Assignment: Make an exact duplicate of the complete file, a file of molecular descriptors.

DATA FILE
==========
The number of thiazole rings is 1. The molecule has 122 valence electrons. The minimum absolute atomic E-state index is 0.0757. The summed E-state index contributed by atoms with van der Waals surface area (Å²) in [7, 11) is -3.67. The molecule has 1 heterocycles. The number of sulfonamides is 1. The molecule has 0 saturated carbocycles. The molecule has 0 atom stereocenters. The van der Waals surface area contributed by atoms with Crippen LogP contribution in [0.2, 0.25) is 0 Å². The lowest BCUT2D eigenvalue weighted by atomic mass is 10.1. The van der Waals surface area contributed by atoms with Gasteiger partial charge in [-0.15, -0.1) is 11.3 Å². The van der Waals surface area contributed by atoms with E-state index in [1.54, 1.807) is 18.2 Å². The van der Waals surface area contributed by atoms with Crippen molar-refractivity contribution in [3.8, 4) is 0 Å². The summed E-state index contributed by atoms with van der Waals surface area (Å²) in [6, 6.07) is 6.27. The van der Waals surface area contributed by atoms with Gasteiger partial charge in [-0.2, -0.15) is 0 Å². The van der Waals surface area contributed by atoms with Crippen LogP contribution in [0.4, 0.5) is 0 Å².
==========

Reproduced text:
The number of thiazole rings is 1. The molecule has 122 valence electrons. The minimum absolute atomic E-state index is 0.0757. The summed E-state index contributed by atoms with van der Waals surface area (Å²) in [7, 11) is -3.67. The molecule has 1 heterocycles. The number of sulfonamides is 1. The molecule has 0 saturated carbocycles. The molecule has 0 atom stereocenters. The van der Waals surface area contributed by atoms with Crippen LogP contribution in [0.2, 0.25) is 0 Å². The lowest BCUT2D eigenvalue weighted by atomic mass is 10.1. The van der Waals surface area contributed by atoms with Gasteiger partial charge in [-0.15, -0.1) is 11.3 Å². The van der Waals surface area contributed by atoms with E-state index in [1.54, 1.807) is 18.2 Å². The van der Waals surface area contributed by atoms with Crippen molar-refractivity contribution in [3.8, 4) is 0 Å². The summed E-state index contributed by atoms with van der Waals surface area (Å²) in [6, 6.07) is 6.27. The van der Waals surface area contributed by atoms with Gasteiger partial charge in [-0.2, -0.15) is 0 Å². The van der Waals surface area contributed by atoms with Crippen LogP contribution in [0.4, 0.5) is 0 Å².